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Chapter 6

The Memory Hierarchy
To this point in our study of systems, we have relied on a simple model of a computer system as a CPU
that executes instructions and a memory system that holds instructions and data for the CPU. In our simple
model, the memory system is a linear array of bytes, and the CPU can access each memory location in a
constant amount of time. While this is aneffective model as far as it goes, it does not reflect the way that
modern systems really work.
In practice, a memory system is a hierarchy of storage devices with different capacities, costs, and access
times. CPU registers hold the most frequently used data. Small, fast cache memories nearby the CPU act as
staging areas for a subset of the data and instructions stored in the relatively slow mainmemory. The main
memory stages data stored on large, slow disks, which in turn often serve as staging areas for data stored on
the disks or tapes of other machines connected by networks.
Memory hierarchies work because well-written programs tend to access the storage at any particular level
more frequently than they access the storage at the next lower level. So the storage at the next level canbe
slower, and thus larger and cheaper per bit. The overall effect is a large pool of memory that costs as much
as the cheap storage near the bottom of the hierarchy, but that serves data to programs at the rate of the fast
storage near the top of the hierarchy.
As a programmer, you need to understand the memory hierarchy because it has a big impact on the performance of your applications. Ifthe data your program needs are stored in a CPU register, then they can be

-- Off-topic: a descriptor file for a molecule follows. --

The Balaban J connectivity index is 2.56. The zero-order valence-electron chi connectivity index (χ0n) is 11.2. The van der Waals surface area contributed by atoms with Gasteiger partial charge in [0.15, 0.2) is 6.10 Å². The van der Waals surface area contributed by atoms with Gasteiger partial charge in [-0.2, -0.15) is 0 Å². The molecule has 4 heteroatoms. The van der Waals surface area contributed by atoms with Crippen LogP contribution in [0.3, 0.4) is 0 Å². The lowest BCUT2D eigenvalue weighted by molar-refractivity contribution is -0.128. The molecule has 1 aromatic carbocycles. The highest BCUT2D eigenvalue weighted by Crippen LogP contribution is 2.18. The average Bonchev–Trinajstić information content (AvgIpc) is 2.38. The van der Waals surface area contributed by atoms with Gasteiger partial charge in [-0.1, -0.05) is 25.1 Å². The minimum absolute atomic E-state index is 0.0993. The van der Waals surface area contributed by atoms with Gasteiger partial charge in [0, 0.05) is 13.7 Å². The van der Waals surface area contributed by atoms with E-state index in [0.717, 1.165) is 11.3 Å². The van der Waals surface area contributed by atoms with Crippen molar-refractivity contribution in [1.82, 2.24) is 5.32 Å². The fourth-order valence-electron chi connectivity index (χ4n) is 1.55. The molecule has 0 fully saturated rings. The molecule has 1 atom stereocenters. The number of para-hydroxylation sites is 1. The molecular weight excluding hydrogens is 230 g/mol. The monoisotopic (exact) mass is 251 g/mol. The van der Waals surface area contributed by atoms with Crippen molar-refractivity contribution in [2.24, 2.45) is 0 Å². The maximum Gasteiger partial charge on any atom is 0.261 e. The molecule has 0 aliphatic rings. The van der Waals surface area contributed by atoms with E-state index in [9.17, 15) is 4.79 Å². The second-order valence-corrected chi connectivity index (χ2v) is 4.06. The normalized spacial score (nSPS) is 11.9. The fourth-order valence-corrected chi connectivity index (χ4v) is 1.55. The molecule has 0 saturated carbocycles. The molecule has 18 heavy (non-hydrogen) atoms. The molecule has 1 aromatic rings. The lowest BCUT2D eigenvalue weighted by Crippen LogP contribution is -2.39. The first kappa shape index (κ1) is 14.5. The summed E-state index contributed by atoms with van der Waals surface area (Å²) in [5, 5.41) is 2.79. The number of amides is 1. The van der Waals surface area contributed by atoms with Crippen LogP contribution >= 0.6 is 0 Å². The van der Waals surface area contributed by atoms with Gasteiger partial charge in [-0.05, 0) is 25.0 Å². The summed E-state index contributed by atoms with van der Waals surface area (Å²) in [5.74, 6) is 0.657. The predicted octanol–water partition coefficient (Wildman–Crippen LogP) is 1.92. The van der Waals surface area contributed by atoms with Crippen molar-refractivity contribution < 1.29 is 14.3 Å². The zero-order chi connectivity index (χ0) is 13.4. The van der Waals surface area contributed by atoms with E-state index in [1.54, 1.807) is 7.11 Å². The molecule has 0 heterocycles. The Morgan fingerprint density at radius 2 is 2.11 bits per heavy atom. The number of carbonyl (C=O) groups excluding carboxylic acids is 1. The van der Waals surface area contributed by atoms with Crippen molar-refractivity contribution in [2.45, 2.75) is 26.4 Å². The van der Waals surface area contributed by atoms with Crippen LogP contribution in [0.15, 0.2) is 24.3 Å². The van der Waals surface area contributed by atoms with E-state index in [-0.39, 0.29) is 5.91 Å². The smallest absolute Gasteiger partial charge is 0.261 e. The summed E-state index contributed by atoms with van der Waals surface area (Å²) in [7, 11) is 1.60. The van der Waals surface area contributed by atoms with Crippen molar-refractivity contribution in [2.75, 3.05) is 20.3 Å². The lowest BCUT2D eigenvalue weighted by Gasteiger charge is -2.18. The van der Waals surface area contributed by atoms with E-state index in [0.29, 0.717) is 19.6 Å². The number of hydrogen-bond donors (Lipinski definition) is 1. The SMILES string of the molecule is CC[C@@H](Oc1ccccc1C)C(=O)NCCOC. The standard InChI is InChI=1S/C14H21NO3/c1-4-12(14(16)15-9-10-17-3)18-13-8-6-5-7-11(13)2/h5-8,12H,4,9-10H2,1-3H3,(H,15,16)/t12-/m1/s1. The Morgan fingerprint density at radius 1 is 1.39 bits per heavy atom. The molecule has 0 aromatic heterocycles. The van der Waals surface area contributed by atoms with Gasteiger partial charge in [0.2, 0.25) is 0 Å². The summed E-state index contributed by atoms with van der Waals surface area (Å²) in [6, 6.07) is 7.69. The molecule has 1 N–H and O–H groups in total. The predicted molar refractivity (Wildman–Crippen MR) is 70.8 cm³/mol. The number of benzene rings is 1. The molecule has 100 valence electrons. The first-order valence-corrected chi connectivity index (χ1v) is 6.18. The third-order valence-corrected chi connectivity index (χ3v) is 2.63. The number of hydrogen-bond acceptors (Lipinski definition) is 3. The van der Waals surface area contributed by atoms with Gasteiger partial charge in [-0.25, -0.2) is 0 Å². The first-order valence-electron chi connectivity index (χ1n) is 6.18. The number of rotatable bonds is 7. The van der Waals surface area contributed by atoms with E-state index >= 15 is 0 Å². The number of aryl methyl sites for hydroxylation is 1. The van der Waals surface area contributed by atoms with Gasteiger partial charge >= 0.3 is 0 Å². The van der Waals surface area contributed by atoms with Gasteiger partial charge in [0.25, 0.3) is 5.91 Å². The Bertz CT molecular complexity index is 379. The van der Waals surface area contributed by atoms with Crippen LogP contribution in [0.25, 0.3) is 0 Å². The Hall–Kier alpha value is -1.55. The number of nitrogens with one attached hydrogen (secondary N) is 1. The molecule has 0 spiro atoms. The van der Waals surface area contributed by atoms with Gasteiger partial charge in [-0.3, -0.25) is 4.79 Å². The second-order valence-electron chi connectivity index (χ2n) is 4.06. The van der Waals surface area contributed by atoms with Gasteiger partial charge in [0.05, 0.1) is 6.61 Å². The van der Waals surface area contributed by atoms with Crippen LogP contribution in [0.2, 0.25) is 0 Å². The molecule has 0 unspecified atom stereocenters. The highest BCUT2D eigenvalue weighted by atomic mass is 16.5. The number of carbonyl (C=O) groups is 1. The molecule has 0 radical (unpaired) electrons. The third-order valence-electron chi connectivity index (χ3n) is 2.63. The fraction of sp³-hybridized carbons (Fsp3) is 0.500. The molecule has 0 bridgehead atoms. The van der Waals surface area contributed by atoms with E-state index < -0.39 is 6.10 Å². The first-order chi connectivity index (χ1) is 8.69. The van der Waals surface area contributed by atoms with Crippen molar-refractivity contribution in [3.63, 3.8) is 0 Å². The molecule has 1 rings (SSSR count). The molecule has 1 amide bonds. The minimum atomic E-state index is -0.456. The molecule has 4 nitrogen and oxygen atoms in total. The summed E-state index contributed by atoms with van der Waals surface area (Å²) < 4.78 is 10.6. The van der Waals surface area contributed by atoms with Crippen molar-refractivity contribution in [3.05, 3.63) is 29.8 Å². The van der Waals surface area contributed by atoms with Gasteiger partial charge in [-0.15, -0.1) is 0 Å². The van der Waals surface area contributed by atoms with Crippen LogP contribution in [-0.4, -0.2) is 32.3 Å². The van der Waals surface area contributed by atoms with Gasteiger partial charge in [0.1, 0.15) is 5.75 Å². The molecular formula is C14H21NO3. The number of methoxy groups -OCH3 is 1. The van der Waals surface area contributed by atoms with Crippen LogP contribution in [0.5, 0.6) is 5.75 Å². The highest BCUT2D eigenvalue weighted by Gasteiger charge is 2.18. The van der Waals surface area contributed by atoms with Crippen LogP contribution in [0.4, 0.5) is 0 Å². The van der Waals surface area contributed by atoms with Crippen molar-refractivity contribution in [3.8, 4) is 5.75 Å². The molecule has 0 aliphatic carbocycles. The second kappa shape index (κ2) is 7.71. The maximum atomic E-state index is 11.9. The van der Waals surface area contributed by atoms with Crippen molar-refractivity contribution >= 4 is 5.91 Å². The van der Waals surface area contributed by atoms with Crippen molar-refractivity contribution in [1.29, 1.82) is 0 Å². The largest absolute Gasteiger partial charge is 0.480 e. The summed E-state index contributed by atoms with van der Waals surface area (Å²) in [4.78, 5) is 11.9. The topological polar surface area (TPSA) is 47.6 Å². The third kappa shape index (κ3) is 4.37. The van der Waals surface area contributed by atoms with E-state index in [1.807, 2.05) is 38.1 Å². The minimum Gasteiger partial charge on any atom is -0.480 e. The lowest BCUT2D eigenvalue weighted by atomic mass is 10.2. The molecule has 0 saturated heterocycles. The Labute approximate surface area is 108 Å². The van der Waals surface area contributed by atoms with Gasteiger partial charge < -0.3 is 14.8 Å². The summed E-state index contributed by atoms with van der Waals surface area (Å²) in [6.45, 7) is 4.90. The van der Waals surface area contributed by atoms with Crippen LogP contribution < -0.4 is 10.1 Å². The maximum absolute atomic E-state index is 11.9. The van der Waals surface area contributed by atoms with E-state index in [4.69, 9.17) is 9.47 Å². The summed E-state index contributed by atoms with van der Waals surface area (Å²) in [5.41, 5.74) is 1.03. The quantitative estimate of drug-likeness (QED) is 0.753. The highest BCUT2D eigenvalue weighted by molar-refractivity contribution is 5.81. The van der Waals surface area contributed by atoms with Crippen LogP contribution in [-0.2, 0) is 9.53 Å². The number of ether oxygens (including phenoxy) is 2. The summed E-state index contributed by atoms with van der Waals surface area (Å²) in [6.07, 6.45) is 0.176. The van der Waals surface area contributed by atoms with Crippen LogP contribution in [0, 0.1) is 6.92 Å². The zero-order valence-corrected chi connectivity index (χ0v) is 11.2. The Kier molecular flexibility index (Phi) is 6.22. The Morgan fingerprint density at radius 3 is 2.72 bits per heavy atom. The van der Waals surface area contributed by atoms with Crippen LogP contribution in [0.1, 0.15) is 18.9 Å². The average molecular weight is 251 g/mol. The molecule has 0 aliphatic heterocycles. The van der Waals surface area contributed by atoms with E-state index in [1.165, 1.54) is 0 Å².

accessed in zero cycles during the execution of the instruction. If stored in a cache, 1 to 30 cycles. If stored
in main memory, 50 to 200 cycles. And if stored in disk tens of millions of cycles!
Here, then, is a fundamental and enduring idea in computer systems: If you understand how the system
moves data up and downthe memory hierarchy, then you can write your application programs so that their
data items are stored higher in the hierarchy, where the CPU can access them more quickly.
This idea centers around a fundamental property of computer programs known as locality. Programs with
good locality tend to access the same set of data items over and over again, or they tend to access sets of
nearby dataitems. Programs with good locality tend to access more data items from the upper levels of the
memory hierarchy than programs with poor locality, and thus run faster. For example, the running times
of different matrix multiplication kernels that perform the same number of arithmetic operations, but have
different degrees of locality, can vary by a factor of 20!



In this chapter, we will look at the basic storage technologies — SRAM memory, DRAM memory, ROM
memory, and rotating and solid state disks — and describe how they are organized into hierarchies. In
particular, we focus on the cache memories that act as staging areas between the CPU and main memory,
because they have the most impact on application program performance. We show youhow to analyze
your C programs for locality and we introduce techniques for improving the locality in your programs. You
will also learn an interesting way to characterize the performance of the memory hierarchy on a particular
machine as a “memory mountain” that shows read access times as a function of locality.

6.1 Storage Technologies
Much of the success of computer technology stems fromthe tremendous progress in storage technology.
Early computers had a few kilobytes of random-access memory. The earliest IBM PCs didn’t even have a
hard disk. That changed with the introduction of the IBM PC-XT in 1982, with its 10-megabyte disk. By
the year 2010, typical machines had 150,000 times as much disk storage, and the amount of storage was
increasing by a factor of 2 every couple...
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